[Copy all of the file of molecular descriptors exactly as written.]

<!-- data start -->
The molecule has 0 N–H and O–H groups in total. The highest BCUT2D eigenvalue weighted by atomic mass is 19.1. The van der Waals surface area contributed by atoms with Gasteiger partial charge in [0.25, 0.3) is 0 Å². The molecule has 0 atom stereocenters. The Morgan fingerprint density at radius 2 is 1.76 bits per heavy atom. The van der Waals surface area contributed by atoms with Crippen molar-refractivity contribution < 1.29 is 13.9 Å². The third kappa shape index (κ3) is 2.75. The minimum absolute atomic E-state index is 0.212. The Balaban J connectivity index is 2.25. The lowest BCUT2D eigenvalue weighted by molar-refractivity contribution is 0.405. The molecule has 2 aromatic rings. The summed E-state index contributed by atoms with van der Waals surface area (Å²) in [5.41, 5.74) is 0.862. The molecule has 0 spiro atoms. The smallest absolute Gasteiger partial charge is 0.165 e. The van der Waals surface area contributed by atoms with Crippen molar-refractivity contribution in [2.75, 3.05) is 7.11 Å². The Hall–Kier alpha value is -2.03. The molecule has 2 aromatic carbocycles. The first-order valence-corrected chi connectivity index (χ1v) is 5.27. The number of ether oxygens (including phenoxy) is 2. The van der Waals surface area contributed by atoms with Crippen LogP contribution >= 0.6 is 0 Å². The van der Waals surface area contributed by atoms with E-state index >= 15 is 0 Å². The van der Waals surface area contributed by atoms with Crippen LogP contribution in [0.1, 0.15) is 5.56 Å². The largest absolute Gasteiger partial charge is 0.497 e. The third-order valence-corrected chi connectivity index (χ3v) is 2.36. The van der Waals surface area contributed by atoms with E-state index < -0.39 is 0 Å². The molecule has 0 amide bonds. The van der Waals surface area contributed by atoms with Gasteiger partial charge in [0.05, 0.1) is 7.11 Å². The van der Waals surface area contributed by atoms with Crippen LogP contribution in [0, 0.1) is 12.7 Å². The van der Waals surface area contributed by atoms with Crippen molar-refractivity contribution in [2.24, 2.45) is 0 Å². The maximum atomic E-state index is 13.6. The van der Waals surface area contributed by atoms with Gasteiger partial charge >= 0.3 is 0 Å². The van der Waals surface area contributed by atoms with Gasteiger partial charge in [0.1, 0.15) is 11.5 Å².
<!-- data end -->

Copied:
The molecule has 0 N–H and O–H groups in total. The highest BCUT2D eigenvalue weighted by atomic mass is 19.1. The van der Waals surface area contributed by atoms with Gasteiger partial charge in [0.25, 0.3) is 0 Å². The molecule has 0 atom stereocenters. The Morgan fingerprint density at radius 2 is 1.76 bits per heavy atom. The van der Waals surface area contributed by atoms with Crippen molar-refractivity contribution < 1.29 is 13.9 Å². The third kappa shape index (κ3) is 2.75. The minimum absolute atomic E-state index is 0.212. The Balaban J connectivity index is 2.25. The lowest BCUT2D eigenvalue weighted by molar-refractivity contribution is 0.405. The molecule has 2 aromatic rings. The summed E-state index contributed by atoms with van der Waals surface area (Å²) in [5.41, 5.74) is 0.862. The molecule has 0 spiro atoms. The smallest absolute Gasteiger partial charge is 0.165 e. The van der Waals surface area contributed by atoms with Crippen molar-refractivity contribution in [2.75, 3.05) is 7.11 Å². The Hall–Kier alpha value is -2.03. The molecule has 2 aromatic carbocycles. The first-order valence-corrected chi connectivity index (χ1v) is 5.27. The number of ether oxygens (including phenoxy) is 2. The van der Waals surface area contributed by atoms with Crippen LogP contribution >= 0.6 is 0 Å². The van der Waals surface area contributed by atoms with E-state index >= 15 is 0 Å². The van der Waals surface area contributed by atoms with Crippen LogP contribution in [0.1, 0.15) is 5.56 Å². The largest absolute Gasteiger partial charge is 0.497 e. The third-order valence-corrected chi connectivity index (χ3v) is 2.36. The van der Waals surface area contributed by atoms with E-state index < -0.39 is 0 Å². The molecule has 0 amide bonds. The van der Waals surface area contributed by atoms with Gasteiger partial charge in [0.05, 0.1) is 7.11 Å². The van der Waals surface area contributed by atoms with Crippen LogP contribution in [0, 0.1) is 12.7 Å². The van der Waals surface area contributed by atoms with Crippen molar-refractivity contribution in [2.24, 2.45) is 0 Å². The maximum atomic E-state index is 13.6. The van der Waals surface area contributed by atoms with Gasteiger partial charge >= 0.3 is 0 Å². The van der Waals surface area contributed by atoms with Gasteiger partial charge in [0.1, 0.15) is 11.5 Å².